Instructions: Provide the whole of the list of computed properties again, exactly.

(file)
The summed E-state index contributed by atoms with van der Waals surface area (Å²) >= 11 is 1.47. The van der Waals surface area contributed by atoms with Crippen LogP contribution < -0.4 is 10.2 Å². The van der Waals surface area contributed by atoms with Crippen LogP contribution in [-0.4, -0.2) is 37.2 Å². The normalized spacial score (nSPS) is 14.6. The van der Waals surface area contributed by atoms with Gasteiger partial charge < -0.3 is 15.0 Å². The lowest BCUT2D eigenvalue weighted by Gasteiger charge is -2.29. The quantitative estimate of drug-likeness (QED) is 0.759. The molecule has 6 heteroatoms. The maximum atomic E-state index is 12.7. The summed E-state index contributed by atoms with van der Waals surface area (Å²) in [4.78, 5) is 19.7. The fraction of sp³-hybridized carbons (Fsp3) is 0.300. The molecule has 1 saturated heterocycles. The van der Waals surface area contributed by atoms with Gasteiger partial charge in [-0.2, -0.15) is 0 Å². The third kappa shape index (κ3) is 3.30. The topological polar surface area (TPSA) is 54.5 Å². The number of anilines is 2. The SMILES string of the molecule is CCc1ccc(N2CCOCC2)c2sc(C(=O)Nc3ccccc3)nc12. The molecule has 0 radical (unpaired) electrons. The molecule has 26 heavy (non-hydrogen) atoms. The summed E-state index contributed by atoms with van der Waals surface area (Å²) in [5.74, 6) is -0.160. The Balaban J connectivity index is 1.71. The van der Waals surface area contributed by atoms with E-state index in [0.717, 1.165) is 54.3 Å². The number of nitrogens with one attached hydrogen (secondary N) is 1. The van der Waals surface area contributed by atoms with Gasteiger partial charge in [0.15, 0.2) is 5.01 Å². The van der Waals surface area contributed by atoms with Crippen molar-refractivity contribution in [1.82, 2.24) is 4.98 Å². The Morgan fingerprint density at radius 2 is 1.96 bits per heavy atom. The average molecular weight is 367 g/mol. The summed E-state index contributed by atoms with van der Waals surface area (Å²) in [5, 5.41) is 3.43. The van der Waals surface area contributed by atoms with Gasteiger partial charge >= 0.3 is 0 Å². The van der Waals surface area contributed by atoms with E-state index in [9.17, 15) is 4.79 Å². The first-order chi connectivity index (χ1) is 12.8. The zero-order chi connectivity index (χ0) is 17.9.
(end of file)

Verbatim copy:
The summed E-state index contributed by atoms with van der Waals surface area (Å²) >= 11 is 1.47. The van der Waals surface area contributed by atoms with Crippen LogP contribution < -0.4 is 10.2 Å². The van der Waals surface area contributed by atoms with Crippen LogP contribution in [-0.4, -0.2) is 37.2 Å². The normalized spacial score (nSPS) is 14.6. The van der Waals surface area contributed by atoms with Gasteiger partial charge < -0.3 is 15.0 Å². The lowest BCUT2D eigenvalue weighted by Gasteiger charge is -2.29. The quantitative estimate of drug-likeness (QED) is 0.759. The molecule has 6 heteroatoms. The maximum atomic E-state index is 12.7. The summed E-state index contributed by atoms with van der Waals surface area (Å²) in [4.78, 5) is 19.7. The fraction of sp³-hybridized carbons (Fsp3) is 0.300. The molecule has 1 saturated heterocycles. The van der Waals surface area contributed by atoms with Gasteiger partial charge in [-0.2, -0.15) is 0 Å². The third kappa shape index (κ3) is 3.30. The topological polar surface area (TPSA) is 54.5 Å². The number of anilines is 2. The SMILES string of the molecule is CCc1ccc(N2CCOCC2)c2sc(C(=O)Nc3ccccc3)nc12. The molecule has 0 radical (unpaired) electrons. The molecule has 26 heavy (non-hydrogen) atoms. The summed E-state index contributed by atoms with van der Waals surface area (Å²) in [5.74, 6) is -0.160. The Balaban J connectivity index is 1.71. The van der Waals surface area contributed by atoms with E-state index in [0.717, 1.165) is 54.3 Å². The number of nitrogens with one attached hydrogen (secondary N) is 1. The van der Waals surface area contributed by atoms with Gasteiger partial charge in [0.15, 0.2) is 5.01 Å². The van der Waals surface area contributed by atoms with Crippen molar-refractivity contribution in [1.82, 2.24) is 4.98 Å². The Morgan fingerprint density at radius 2 is 1.96 bits per heavy atom. The average molecular weight is 367 g/mol. The summed E-state index contributed by atoms with van der Waals surface area (Å²) in [5, 5.41) is 3.43. The van der Waals surface area contributed by atoms with Gasteiger partial charge >= 0.3 is 0 Å². The van der Waals surface area contributed by atoms with E-state index in [9.17, 15) is 4.79 Å². The first-order chi connectivity index (χ1) is 12.8. The zero-order chi connectivity index (χ0) is 17.9.